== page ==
Generally, the effect of adding dyes on the amount of hydrate formed was small (so its effect was slight on the creation of pressure). The optimum concentrations for the user that result in a lower induction time are 100 ppm and 5000 ppm for the potassium permanganate and povidone-iodine, respectively, as shown in Table 1, because this promotor rapidly loses its effectiveness, as described by Dicharry [42,43]. Silica gel powder slightly affected the pressure of the gas hydrate formation, but on the other hand, the gas/water contact was improved and enhanced the conversion of water to hydrate, as water can be dispersed in the pores of silica gels with a very high surface area and pore volume, and then, hydrates can be formed within the pores as described by Lee and Seo [44]. Since the average pore diameter was greater than 100 nanometers (in this study, 120 nm), that led to increased hydrate formation because of increased diffusion in the larger pores, as described by Kang et al. [45].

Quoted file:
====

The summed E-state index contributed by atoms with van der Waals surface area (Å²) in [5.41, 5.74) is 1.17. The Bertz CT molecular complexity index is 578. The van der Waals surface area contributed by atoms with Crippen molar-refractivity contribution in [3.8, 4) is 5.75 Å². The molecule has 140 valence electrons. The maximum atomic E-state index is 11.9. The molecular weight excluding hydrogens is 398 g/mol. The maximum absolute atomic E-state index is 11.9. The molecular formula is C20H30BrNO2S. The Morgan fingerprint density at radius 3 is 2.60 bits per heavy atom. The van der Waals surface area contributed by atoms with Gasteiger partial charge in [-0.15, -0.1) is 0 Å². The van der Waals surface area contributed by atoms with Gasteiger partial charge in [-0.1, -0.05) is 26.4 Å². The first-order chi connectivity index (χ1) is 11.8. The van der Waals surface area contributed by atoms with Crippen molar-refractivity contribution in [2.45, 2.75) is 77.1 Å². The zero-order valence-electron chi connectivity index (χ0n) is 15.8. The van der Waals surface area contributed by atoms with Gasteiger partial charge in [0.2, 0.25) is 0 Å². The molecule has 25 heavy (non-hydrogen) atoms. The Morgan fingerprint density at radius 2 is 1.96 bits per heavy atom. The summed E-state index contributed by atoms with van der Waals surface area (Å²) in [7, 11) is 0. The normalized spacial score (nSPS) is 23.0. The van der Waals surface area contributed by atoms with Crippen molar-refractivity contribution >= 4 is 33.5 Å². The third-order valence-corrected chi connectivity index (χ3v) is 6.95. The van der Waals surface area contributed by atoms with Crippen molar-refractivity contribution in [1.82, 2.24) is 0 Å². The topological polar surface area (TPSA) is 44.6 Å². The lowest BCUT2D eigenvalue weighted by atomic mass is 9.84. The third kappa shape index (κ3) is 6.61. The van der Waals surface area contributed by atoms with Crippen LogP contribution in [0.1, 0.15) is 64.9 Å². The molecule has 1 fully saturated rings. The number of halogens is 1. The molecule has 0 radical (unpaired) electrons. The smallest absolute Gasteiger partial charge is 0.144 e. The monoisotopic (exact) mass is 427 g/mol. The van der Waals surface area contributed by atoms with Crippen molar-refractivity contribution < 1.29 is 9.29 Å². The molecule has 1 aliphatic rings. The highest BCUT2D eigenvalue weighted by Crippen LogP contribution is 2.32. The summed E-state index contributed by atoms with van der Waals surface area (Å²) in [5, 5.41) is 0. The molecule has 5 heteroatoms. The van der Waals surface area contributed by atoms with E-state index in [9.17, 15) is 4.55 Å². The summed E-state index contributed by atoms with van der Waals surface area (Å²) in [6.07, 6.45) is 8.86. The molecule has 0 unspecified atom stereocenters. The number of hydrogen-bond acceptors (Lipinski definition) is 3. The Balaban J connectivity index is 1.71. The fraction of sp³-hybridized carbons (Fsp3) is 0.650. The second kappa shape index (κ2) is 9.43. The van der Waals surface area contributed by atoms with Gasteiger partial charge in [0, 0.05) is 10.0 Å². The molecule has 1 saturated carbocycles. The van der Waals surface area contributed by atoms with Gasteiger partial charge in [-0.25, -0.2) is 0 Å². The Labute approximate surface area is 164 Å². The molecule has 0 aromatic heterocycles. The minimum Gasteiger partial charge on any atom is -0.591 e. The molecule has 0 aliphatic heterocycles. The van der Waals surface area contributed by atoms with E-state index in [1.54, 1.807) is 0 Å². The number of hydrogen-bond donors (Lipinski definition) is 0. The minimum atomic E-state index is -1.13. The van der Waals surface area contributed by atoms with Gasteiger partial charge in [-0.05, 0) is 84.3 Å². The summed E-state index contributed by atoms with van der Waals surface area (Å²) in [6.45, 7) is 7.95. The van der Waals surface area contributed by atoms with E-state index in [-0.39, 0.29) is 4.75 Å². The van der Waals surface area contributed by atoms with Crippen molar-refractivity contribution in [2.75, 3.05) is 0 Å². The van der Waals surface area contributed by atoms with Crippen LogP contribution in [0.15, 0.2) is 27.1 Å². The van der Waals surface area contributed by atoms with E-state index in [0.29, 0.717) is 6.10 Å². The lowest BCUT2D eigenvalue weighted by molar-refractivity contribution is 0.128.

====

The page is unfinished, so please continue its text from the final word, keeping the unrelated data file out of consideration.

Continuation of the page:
3.3. Induction Time

The induction time is the time interval between the formation of an appreciable amount of solid phase clathrate and the initial moment of supersaturation of the solution.
The values for the induction time obtained by the relationship between the pressure and time for the pure water + refrigerant gas R-134a system are presented in Table 1.
Povidone-iodine and potassium permanganate had small effects on the induction time. As shown in Figure 6c,d, the induction time for both the povidone-iodine and potassium permanganate slightly decreased with time. The gas hydrate R-134a is an effective method for dye removal, where the hydrate consists of water and gas without impurities. The efficacy of dye removal is presented in Table 1.

3.4. Treatment Efficiency in Terms of Removal Rate

The promotors increased the removal efficiency by dissolving more gas. Thus, the hydrate increased, increasing the amount of water produced by the hydrates. Table 2 shows the treatment efficiency in terms of the removal rate with and without promotors by testing the water produced by the gas hydrate using the optical UV-VIS spectrophotometer, initially calibrated, as was mentioned in Section 2.